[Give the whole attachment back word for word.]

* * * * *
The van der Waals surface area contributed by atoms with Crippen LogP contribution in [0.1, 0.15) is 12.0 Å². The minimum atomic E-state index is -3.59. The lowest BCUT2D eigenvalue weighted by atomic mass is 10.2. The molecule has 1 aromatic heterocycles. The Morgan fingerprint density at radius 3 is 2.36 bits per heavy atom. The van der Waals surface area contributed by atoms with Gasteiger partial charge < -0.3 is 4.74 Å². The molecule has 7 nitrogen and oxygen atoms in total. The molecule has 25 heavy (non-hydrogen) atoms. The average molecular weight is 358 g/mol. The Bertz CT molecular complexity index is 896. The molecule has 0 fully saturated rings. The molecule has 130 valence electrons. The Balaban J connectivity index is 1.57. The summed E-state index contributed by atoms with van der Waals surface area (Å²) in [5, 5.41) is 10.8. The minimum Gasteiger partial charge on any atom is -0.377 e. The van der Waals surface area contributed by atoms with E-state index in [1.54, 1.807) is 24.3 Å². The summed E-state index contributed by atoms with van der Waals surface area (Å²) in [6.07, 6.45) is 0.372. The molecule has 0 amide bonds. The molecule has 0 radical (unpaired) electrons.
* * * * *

The van der Waals surface area contributed by atoms with Crippen LogP contribution in [0.1, 0.15) is 12.0 Å². The minimum atomic E-state index is -3.59. The lowest BCUT2D eigenvalue weighted by atomic mass is 10.2. The molecule has 1 aromatic heterocycles. The Morgan fingerprint density at radius 3 is 2.36 bits per heavy atom. The van der Waals surface area contributed by atoms with Gasteiger partial charge < -0.3 is 4.74 Å². The molecule has 7 nitrogen and oxygen atoms in total. The molecule has 25 heavy (non-hydrogen) atoms. The average molecular weight is 358 g/mol. The Bertz CT molecular complexity index is 896. The molecule has 0 fully saturated rings. The molecule has 130 valence electrons. The Balaban J connectivity index is 1.57. The summed E-state index contributed by atoms with van der Waals surface area (Å²) in [5, 5.41) is 10.8. The minimum Gasteiger partial charge on any atom is -0.377 e. The van der Waals surface area contributed by atoms with E-state index in [1.54, 1.807) is 24.3 Å². The summed E-state index contributed by atoms with van der Waals surface area (Å²) in [6.07, 6.45) is 0.372. The molecule has 0 amide bonds. The molecule has 0 radical (unpaired) electrons.